Entrepreneurs are a source of inspiration to most of us. They don't have to be an Elon Musk or Mark Zuckerberg to deserve our admiration—they don't even have to be successful, if you ask me. Something about people with the guts to chart their own way and working to bring their ideas to life has always fascinated me. This is why I have been drawn to reading books written on or by entrepreneurs as of late.
The book we featured last month, Delivering Happiness by the late entrepreneur Tony Hsieh, was one such look into how entrepreneurs deal with the immense challenges they take on, some of which they themselves seek. The book we feature today, Founder's FAQ: The Predictable Journey of the Ups and Downs of a Startup by İlker Köksal, is a similar attempt at shedding light on what it takes to succeed as a founder in today's startup environment.
The book starts with Köksal nudging his readers into engaging in some kind of soul-searching before founding a business. Throughout that particular section, you feel as if Köksal is right in front of you, staring you right in the eye and questioning whether you have what it takes to succeed as a founder. He reminds you that you won't be going too far without first being honest with yourself about the core assets you bring to the table as a founder. Do not solely rely on your subjective evaluation of yourself but double-check by asking your colleagues to grade your skills and see if both evaluations are consistent, he says. It certainly is a good piece of advice; founding a business on wrong assumptions seems like a surefire way of dooming yourself to failure.
It is not without reason that Köksal is such a passionate champion of soul-searching before rolling up the sleeves for a startup. A startup founder will no doubt run into some setbacks during his journey. Money alone cannot motivate a person to overcome all those setbacks—there has to be a bigger idea he must be chasing. A founder should have convincing answers to questions about why he is building a startup or developing that particular product. Because, when times get tough and money is not there, he will need something to hold on to. The two critical questions are:
- "Is there a market for your product?", and
- "Are you the right person to build it?"
Ambiguous answers short of a resounding "yes" to these two questions should be considered red flags. Once you are sure that you are the right person for the job, determining the total market size, developing a sound business model, and following up with a long-term business plan are the next steps.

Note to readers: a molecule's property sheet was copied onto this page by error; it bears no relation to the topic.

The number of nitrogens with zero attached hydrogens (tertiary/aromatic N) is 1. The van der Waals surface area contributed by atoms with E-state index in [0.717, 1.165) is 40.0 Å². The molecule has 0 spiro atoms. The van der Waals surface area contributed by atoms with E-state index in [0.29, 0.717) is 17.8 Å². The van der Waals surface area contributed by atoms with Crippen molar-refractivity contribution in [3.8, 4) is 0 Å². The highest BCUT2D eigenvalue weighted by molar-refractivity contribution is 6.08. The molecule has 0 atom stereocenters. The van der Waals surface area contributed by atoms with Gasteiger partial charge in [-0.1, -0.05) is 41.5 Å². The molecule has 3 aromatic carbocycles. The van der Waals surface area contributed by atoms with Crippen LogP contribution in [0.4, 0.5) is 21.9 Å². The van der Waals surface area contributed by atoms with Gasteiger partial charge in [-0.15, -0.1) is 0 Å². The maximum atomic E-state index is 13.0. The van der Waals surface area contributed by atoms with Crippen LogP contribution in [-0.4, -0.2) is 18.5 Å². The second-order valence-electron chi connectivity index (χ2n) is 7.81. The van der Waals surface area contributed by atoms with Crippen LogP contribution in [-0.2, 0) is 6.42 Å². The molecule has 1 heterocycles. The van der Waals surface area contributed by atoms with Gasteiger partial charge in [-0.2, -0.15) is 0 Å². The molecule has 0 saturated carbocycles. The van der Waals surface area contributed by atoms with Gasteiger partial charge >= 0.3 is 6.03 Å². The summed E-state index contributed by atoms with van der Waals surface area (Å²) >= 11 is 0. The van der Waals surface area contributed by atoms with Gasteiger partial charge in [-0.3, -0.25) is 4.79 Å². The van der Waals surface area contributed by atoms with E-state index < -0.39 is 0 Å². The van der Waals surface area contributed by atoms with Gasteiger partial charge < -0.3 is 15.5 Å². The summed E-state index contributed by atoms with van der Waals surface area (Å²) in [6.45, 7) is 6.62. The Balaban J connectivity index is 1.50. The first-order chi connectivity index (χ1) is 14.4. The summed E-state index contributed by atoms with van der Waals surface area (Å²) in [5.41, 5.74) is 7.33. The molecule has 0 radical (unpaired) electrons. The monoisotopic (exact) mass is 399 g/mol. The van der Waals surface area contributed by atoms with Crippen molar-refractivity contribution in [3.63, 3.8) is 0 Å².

Being a computer engineer and a serial entrepreneur, Köksal boasts a proven track record with two startups he founded—one of them bootstrapped and the other one VC-backed. Therefore, his words carry a lot of weight. Not only that, but he also brings in the wisdom of CEOs, entrepreneurs, and institutional investors after the discussion of each topic throughout the book. This gives the readers a chance to see how business leaders think.
The book is full of deep insights and words of wisdom distilled from the experience Köksal and the professionals he interviewed share with us. But the chapter on the fundraising process stands out the most among all the rest. It sheds light on how that magic moment that grabs the headlines when a startup receives a seven- or eight-figure investment comes about.
Köksal offers us a glimpse into what goes on behind the scenes for a startup during its efforts to raise venture capital and covers a wide range of topics related to raising funding. He helps founders form a sound strategy, starting with how to determine the right time to start seeking funding and then moving on to other topics such as how much funding they should seek or what angel investors or venture capital firms look for at the funding stage, etc. Köksal's emphasis on the implications of the equity dilution and the need to keep an eye on how the cap table shapes up is very instructive for inexperienced founders.
I think this is the section where Köksal's interviews with industry professionals really pay off. Institutional investors and venture capital firms have a different mindset than friends and family, who usually support you with pre-seed funding. Therefore, raising venture capital is an entirely different beast. Picking investors' brains on different aspects of a subject as complex as raising money puts things in perspective for the readers. Really neat stuff.
Founder's FAQ is a much-needed reality check for prospective founders. This is a very clear account of the challenges awaiting them during their startup journey. Actually, it is a breath of fresh air among cliché-laden Ted Talks or Medium posts that don't tell the audience much more than "You can do this, just believe in yourself!"
Founder's FAQ brilliantly lays out the conflicting goals a founder will be pursuing: The need to establish a certain culture, on the one hand, but keep things fluid and nimble at the same time, on the other; having to set a vision for the employees to follow, on the one hand, but avoid micromanagement, on the other, or the need to seek funding, while trying to avoid risking excess dilution of founder shares. It serves as a forewarning to the founders, teaching them about the tough decisions they will have to make at every stage and showing them that this will be no walk-in-the-park.
No two startup journeys are the same—your own journey as a founder will come with its unique challenges. Having read Founder's FAQ, though, you will stand a much better chance to overcome them.